In a January 20th press release, Canadian mathematician Dr. Gabi Lukacs laid out the key to the Canadian Transportation Agency Decision 10-C-A-2014 "COMPLAINT by Gábor Lukács against British Airways Plc carrying on business as British Airways" stating (emphasis added),
"British Airways must rewrite its policies governing the rights of passengers in the case of denied boarding [note: when the airline over booked a flight], flight delays and cancellations, and damaged and delayed baggage, according to a ruling the Canadian Transportation Agency (CTA) handed down on Friday evening.
The CTA found that British Airways' denied boarding compensation policy "fails to strike a balance between the passengers' rights to be subject to reasonable terms and conditions of carriage, and British Airways' statutory, commercial and operational obligations." The CTA also held that the airline's liability policies are "unreasonable" and inconsistent with the Montreal Convention.
The decision, which upholds a complaint by Gabor Lukacs, a Halifax mathematician and air passenger rights advocate, orders British Airways to revise its liability policies by February 17, 2014. By that day, the airline also has to explain why the CTA should not impose on it the denied boarding compensation scheme used in the US or the one that was imposed on Air Canada in 2013."
In the August 2013 report "Air Canada ordered to pay $200, $400, or $800 to bump passenger off", Dr. Lukacs' hard work lead to the CTA decision that the decision where,
"Air Canada now has to revise its denied boarding compensation regime by September 18, 2013, to reflect the following compensation provisions:
* Less than 2 hour delay = 50% of the base amount [i.e. $200]
* Between 2 and less than 6 hour delay = 100% of the base amount [i.e. $400]
* 6 hour delay or more = 200% of the base amount [i.e. $800]
* The base amount is established as $400
This compensation applies solely to involuntary denied boarding, and does not relate to situations where a passenger volunteers to be denied boarding for whatever compensation Air Canada wishes to offer."
As Dr. Lukacs explained in an extensive Skype video interview with this reporter, his approach is to establish a series of CTA decisions and precedences with various airlines (including the Air Canada one from August 2013) and hopefully be able to reach resolution with the various non-complying airlines (and there are many) without wasting everyone's time and resources. Especially when the airlines (in this case a foreign airline like British Airways) disregards clearly established CTA decisions and precedences that have been established over time to protect traveling public in Canada.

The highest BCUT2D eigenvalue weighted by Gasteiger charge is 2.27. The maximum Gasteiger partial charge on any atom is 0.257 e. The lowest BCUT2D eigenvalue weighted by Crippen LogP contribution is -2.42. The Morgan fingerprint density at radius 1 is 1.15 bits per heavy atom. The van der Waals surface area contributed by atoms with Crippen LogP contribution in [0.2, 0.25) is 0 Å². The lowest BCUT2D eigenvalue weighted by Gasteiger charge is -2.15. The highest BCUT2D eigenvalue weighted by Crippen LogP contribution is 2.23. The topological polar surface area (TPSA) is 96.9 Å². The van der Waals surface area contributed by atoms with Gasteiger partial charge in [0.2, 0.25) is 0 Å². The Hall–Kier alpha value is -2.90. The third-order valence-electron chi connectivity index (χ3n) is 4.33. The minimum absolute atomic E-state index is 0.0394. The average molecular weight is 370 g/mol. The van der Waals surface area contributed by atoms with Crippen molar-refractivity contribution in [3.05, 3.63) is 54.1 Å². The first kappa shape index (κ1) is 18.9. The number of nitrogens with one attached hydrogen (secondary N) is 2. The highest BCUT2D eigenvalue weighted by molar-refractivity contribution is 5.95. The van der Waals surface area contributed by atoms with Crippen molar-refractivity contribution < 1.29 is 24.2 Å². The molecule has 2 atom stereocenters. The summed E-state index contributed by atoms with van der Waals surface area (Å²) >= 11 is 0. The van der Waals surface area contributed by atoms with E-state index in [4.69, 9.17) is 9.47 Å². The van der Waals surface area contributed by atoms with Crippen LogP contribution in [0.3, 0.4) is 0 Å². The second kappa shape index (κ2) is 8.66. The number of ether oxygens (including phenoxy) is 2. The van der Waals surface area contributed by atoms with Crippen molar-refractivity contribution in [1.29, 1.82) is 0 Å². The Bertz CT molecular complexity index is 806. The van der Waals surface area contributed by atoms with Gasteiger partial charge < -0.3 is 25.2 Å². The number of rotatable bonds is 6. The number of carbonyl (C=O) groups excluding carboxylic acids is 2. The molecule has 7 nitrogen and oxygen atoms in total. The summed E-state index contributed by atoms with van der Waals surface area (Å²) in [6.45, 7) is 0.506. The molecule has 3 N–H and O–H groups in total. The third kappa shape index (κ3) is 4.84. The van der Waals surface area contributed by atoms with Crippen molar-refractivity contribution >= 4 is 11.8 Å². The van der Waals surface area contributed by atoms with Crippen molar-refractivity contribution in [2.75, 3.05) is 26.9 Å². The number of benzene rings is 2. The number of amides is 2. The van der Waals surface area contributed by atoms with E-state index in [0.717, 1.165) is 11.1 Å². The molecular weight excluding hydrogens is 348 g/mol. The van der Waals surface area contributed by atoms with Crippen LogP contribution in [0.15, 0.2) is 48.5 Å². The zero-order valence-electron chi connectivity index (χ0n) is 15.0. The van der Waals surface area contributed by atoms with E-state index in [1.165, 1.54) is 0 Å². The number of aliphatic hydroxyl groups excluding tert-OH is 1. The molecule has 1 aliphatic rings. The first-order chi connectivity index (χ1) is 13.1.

It is easy to see, Dr. Lukacs is fighting for passengers' right of all traveling public in Canada and not for himself alone. The compensation that British Airways will have to pay hopefully soon, to this reporter, will be known as "Gabi Compensation" in the same way as mathematical theorems are named after their discoverers/inventors.
Dr. Lukacs' previous reply to this reporter's suggestion in honouring his effort is very illustrative of his motivation and this reporter hope and wish more Canadians will follow his line of reasoning and apply in fighting for what is right in other industries with other big corporations.
"... it doesn't matter where it was me or somebody else who got those [air passenger] rights. What is important [is] that those rights are put in place. And that people will now have better treatment. It doesn't matter it was me, or my neighbour, or my friend or you, or that person in another city who made those changes. For me, it's a question of I've learned enough about airlines to know that something are just wrong and against the law. And when I happened to see that, like in the case of what happened in Ottawa airport, I cannot just walk by and do nothing. I feel a responsibility.
Knowledge gives some responsibility. When you know that something is wrong, and you have quite a good idea of how to fix it, that does impose on you some level of moral responsibility, social responsibility. And so the issue of air passenger rights needs a face in Canada. I don't see myself as a full-time passenger rights advocate, I am a mathematician after all. But certainly, I know that I am able to bring, through the agency, to the Canadian public some prospectives & arguments that benefit everybody. So I do it."
Lets hope major corporations like British Airways will promptly stop acting in ways that have been ruled to be against Canadian laws. It is a shame that seemingly reputable airlines like British Airways had to drag out the process for so long (and potentially longer) instead of complying with clear precedences set by CTA with other airlines.